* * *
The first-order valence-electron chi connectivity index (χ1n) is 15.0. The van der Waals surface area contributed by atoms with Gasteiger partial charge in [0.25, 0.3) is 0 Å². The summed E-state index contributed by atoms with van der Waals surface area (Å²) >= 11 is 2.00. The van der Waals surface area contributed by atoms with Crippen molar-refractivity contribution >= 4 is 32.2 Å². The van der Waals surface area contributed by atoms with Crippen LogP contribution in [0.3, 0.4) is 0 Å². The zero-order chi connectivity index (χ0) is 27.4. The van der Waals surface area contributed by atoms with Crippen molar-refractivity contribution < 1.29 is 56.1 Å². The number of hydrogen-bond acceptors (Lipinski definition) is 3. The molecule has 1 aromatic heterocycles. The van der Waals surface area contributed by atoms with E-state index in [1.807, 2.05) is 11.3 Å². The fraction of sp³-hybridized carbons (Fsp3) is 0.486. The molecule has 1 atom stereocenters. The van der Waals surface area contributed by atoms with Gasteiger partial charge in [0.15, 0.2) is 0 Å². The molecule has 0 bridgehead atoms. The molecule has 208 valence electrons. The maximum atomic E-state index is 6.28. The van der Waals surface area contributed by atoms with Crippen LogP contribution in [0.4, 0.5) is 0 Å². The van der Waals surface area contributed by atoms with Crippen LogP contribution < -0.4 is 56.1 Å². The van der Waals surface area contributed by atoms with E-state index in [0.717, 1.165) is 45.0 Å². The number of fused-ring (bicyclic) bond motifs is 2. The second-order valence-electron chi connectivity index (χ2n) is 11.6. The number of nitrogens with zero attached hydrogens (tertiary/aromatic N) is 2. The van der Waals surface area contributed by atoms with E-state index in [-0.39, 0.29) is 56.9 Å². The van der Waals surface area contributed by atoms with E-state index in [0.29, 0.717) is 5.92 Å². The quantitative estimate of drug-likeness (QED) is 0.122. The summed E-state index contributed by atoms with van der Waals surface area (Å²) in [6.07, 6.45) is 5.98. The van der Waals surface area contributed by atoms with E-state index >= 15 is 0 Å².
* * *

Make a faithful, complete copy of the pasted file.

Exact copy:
The first-order valence-electron chi connectivity index (χ1n) is 15.0. The van der Waals surface area contributed by atoms with Gasteiger partial charge in [0.25, 0.3) is 0 Å². The summed E-state index contributed by atoms with van der Waals surface area (Å²) >= 11 is 2.00. The van der Waals surface area contributed by atoms with Crippen molar-refractivity contribution >= 4 is 32.2 Å². The van der Waals surface area contributed by atoms with Crippen LogP contribution in [0.3, 0.4) is 0 Å². The zero-order chi connectivity index (χ0) is 27.4. The van der Waals surface area contributed by atoms with Crippen molar-refractivity contribution < 1.29 is 56.1 Å². The number of hydrogen-bond acceptors (Lipinski definition) is 3. The molecule has 1 aromatic heterocycles. The van der Waals surface area contributed by atoms with E-state index in [1.807, 2.05) is 11.3 Å². The fraction of sp³-hybridized carbons (Fsp3) is 0.486. The molecule has 1 atom stereocenters. The van der Waals surface area contributed by atoms with Gasteiger partial charge in [0.15, 0.2) is 0 Å². The molecule has 0 bridgehead atoms. The molecule has 208 valence electrons. The maximum atomic E-state index is 6.28. The van der Waals surface area contributed by atoms with Crippen LogP contribution in [0.4, 0.5) is 0 Å². The van der Waals surface area contributed by atoms with Crippen LogP contribution < -0.4 is 56.1 Å². The van der Waals surface area contributed by atoms with E-state index in [0.717, 1.165) is 45.0 Å². The number of fused-ring (bicyclic) bond motifs is 2. The second-order valence-electron chi connectivity index (χ2n) is 11.6. The number of nitrogens with zero attached hydrogens (tertiary/aromatic N) is 2. The van der Waals surface area contributed by atoms with E-state index in [-0.39, 0.29) is 56.9 Å². The van der Waals surface area contributed by atoms with E-state index in [0.29, 0.717) is 5.92 Å². The quantitative estimate of drug-likeness (QED) is 0.122. The summed E-state index contributed by atoms with van der Waals surface area (Å²) in [6.07, 6.45) is 5.98. The van der Waals surface area contributed by atoms with E-state index >= 15 is 0 Å².